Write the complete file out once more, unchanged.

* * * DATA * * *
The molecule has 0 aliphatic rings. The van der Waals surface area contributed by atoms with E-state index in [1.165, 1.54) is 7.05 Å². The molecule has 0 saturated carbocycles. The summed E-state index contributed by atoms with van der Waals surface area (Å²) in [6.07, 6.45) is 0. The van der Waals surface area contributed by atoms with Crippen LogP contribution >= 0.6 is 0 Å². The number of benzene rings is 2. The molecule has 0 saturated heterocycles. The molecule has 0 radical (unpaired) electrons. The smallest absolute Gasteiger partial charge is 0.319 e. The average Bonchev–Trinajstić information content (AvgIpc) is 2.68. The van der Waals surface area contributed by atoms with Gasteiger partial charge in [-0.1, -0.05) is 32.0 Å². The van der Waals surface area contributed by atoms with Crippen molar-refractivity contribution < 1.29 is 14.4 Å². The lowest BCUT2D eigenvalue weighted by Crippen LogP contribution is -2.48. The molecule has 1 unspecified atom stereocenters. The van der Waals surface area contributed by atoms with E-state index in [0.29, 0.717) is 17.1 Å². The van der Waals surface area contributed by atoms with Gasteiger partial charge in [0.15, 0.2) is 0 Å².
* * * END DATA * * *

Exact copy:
The molecule has 0 aliphatic rings. The van der Waals surface area contributed by atoms with E-state index in [1.165, 1.54) is 7.05 Å². The molecule has 0 saturated carbocycles. The summed E-state index contributed by atoms with van der Waals surface area (Å²) in [6.07, 6.45) is 0. The van der Waals surface area contributed by atoms with Crippen LogP contribution >= 0.6 is 0 Å². The number of benzene rings is 2. The molecule has 0 saturated heterocycles. The molecule has 0 radical (unpaired) electrons. The smallest absolute Gasteiger partial charge is 0.319 e. The average Bonchev–Trinajstić information content (AvgIpc) is 2.68. The van der Waals surface area contributed by atoms with Gasteiger partial charge in [-0.1, -0.05) is 32.0 Å². The van der Waals surface area contributed by atoms with Crippen molar-refractivity contribution < 1.29 is 14.4 Å². The lowest BCUT2D eigenvalue weighted by Crippen LogP contribution is -2.48. The molecule has 1 unspecified atom stereocenters. The van der Waals surface area contributed by atoms with E-state index in [0.29, 0.717) is 17.1 Å². The van der Waals surface area contributed by atoms with Gasteiger partial charge in [0.15, 0.2) is 0 Å².